South Africa is one of the world’s top locations for film, television and commercials. Excellent crews and equipment, diverse geography, low costs, state-of-the-art studios, good exchange rates and long days of sunshine combine to make it a popular choice for international producers. What’s more, South Africa’s very supportive government has introduced attractive incentive regimes for foreign producers.
In terms of locations Johannesburg, Cape Town and Durban are the focal points, offering varied cityscapes and access to diverse geography within short distances. South Africa is also the best jumping-off point for neighbouring countries such as Namibia and Mozambique.
Historically best-known for its commercials and TV work, the last couple of years has seen an influx of film producers. The team behind the new Judge Dredd film told Time Magazine that “South Africa is in the business of making movies that cost half as much as they look… (We can make) something that will look like $100m for less than half that figure.”
Recent shoots have included key scenes for Hollywood feature The Dark Tower and UK TV drama Hooten and The Lady.
In 2014 Coca-Cola launched a new campaign with a stunning television commercial shot in South Africa, as did Dulux.
Charlize Theron and Javier Bardem were in Cape Town in the late summer of 2014 filming romantic drama The Last Face, directed by Sean Penn. Helen MIrren, Colin Firth and Aaron Paul starred in Gavin Hood's thriller Eye in the Sky, which also shot in Cape Town.
Sci-fi blockbuster Chronicle used Cape Town to double for Seattle, and other movies to have visited South Africa include the Denzel Washington/Ryan Reynolds thriller Safe House and Machine Gun Preacher, which used locations near Johannesburg to impersonate Southern Sudan. Johannesburg has also been the set for other big international films in the past decade, including The Bang Bang Club, District 9, Tsotsi, Invictus and Hotel Rwanda. More recently Johannesburg got a major international profile boost hosting a key action sequence from Marvel's big-budget Avengers: Age of Ultron.
Among TV productions, UK-Germany co-production The Sinking of the Laconia was filmed around Cape Town. Multiple series of Strike Back (Left Bank for Sky TV, UK) have used the Durban area to double for the South Asian sub-continent. Other interesting shoots have included History Channel’s History of America – The Story of US series, which used Cape Town to double for locations in America, and the British TV production Tutankhamun, which doubled South Africa for Egypt.
Commercials producers are in and out of South Africa all the time. Brands to have visited in the period since the 2010 World Cup include Visa, Wrigleys, VW, Strongbow and Orange.
Gauteng Film Commission coordinates the production industry around Johannesburg. It’s the first port of call for advice about permits in its region – though the actual permits are issued by local councils in the areas where shooting takes place. GFC recommends applying at least 14 working days before filming is due to start.
Cape Town Studios has four state-of-the-art sound stages and has been described as the first Hollywood-style studio in Africa. It is widely expected to boost the country’s status as a production venue. Shortly after opening it hosted the comic-book thriller Dredd and it's since become the long-term home of the pirate TV series Black Sails.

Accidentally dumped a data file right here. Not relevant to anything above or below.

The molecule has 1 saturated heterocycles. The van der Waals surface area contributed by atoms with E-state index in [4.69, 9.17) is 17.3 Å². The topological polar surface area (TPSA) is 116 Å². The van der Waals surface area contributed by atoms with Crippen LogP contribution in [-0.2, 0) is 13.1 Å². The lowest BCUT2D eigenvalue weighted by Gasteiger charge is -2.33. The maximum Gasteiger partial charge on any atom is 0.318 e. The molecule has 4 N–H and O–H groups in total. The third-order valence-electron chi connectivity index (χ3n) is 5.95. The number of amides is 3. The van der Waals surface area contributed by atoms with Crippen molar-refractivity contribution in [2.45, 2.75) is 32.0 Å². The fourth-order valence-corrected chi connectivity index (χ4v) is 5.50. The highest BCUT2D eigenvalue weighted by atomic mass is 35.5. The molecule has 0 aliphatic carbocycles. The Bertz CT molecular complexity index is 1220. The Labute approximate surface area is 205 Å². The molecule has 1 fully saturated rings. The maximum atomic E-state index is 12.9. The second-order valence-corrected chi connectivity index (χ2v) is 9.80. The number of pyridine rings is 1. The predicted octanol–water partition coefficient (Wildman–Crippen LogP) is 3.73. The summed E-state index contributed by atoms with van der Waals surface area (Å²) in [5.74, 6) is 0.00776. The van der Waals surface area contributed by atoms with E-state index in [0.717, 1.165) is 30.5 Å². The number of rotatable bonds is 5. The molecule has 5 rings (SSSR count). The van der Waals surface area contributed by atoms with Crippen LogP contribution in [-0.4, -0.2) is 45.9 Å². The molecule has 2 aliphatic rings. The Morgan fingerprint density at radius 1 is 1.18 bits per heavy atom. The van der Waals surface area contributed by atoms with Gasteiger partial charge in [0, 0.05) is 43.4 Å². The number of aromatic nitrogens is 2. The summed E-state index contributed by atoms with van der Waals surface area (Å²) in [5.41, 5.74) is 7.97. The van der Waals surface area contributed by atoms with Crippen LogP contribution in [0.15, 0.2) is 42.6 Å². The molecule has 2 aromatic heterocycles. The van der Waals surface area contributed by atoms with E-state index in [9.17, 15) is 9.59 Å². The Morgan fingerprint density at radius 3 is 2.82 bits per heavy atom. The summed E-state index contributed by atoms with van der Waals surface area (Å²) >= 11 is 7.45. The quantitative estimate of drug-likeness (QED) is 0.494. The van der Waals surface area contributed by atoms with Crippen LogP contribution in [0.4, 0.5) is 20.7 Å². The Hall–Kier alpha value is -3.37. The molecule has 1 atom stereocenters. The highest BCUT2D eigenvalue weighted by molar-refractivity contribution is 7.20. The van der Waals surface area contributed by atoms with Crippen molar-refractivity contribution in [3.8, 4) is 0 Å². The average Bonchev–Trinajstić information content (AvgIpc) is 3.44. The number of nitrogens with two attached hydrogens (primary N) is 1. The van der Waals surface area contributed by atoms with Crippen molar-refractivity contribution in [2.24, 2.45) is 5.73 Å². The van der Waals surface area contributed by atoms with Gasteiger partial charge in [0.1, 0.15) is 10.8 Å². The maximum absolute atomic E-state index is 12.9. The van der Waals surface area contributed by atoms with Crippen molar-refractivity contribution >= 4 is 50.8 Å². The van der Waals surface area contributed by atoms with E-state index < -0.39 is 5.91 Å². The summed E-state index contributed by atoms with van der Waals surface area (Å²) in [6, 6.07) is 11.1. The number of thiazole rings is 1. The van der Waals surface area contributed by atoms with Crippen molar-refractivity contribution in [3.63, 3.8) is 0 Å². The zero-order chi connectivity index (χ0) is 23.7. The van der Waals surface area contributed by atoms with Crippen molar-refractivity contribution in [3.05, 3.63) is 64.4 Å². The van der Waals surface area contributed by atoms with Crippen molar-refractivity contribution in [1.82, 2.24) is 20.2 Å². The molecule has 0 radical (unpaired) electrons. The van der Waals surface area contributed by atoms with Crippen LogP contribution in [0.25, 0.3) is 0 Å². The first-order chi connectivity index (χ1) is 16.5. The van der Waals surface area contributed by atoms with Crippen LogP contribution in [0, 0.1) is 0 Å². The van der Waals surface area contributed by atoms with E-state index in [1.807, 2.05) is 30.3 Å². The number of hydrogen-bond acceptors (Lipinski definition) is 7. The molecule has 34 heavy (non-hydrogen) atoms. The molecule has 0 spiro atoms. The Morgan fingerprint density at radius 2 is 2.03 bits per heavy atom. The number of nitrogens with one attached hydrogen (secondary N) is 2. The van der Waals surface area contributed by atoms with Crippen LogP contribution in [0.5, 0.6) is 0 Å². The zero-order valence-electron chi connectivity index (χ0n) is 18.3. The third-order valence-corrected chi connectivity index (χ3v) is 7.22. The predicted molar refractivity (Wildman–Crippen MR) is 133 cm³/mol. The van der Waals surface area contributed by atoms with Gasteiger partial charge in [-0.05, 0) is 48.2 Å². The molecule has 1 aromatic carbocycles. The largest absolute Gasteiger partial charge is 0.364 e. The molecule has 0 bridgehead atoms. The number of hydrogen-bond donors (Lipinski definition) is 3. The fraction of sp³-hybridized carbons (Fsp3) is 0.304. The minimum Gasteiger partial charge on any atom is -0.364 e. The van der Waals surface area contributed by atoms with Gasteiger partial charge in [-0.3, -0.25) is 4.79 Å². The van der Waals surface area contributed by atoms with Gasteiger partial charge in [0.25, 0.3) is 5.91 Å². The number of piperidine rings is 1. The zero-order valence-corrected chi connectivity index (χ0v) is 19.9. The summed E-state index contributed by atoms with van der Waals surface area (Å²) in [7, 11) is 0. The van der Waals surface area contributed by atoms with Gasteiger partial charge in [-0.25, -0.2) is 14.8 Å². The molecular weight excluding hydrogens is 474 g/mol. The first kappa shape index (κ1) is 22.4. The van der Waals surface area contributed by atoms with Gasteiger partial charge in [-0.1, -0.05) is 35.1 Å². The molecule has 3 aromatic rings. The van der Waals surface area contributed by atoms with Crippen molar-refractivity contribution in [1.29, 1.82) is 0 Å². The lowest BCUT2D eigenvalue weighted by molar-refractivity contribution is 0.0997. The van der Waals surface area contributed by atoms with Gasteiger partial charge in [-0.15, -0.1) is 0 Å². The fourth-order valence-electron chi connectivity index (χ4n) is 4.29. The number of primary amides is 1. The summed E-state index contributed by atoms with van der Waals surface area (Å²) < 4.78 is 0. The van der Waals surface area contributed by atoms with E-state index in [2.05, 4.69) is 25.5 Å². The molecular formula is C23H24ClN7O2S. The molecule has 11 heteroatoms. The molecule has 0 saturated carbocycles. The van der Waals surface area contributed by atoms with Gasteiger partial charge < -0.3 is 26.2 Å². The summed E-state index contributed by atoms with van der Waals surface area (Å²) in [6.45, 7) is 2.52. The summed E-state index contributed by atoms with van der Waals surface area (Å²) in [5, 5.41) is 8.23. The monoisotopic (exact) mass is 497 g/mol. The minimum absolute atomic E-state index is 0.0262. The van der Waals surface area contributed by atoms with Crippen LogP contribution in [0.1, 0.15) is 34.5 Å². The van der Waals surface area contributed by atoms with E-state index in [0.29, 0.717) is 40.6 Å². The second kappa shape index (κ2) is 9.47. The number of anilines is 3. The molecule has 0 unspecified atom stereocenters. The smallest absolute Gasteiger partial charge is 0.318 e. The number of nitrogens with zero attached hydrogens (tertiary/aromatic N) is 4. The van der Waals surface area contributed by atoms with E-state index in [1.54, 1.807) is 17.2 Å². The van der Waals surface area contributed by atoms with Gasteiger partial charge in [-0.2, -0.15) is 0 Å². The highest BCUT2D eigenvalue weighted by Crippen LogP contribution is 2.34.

There are numerous other good studio complexes in South Africa. In Johannesburg, market-leaders include the Atlas Studios complex, which has a range of studios and supporting facilities.
Cape Town is world famous for the huge range of locations within a couple of hours drive. Aside from cityscapes there are beaches, mountains, forests, deserts, vineyards and farming landscapes (but see permits section for current concerns).
Also important is Gauteng Province (the area surrounding Johannesburg). This boasts a developed infrastructure, an established film industry and locations that range from “the urban and industrial landscapes of Johannesburg to gold mines, small towns, nature reserves and botanical gardens, monuments, historical buildings and the majestic Magaliesberg mountain range.” Pristine cave formations and savannah grassland are also accessible.
South Africa is a good base for getting out to exotic locations like Namibia and Mozambique, though producers tempted to work here need to be aware of the potential for greater bureaucracy and language issues.
South Africa is superbly equipped by companies such as Media Film Service, run by Jannie van Wyk. MFS was formed 12 years ago by van Wyk, who was previously MD of Movie Camera Company. It supplies camera, grip equipment, lighting rental and is active across both Cape Town and Johannesburg. Big investments in recent years have included HD.
Another leading player is Panavision, formed in 2008 by the merger of One8Six and Panacam. The company “supplies and supports every major camera system; grips equipment; HD systems; filmstock; and a full range of specialist kit including high speed film and high speed HD cameras, underwater housings, and 3D mountings.” Like MFS it has Johannesburg and Cape locations.
As for talent, South Africa has a diverse range of people that can fulfil most casting requirements. A lot of international models spend the summer months in Cape Town. Crews speak fluent English while art department and set construction are good.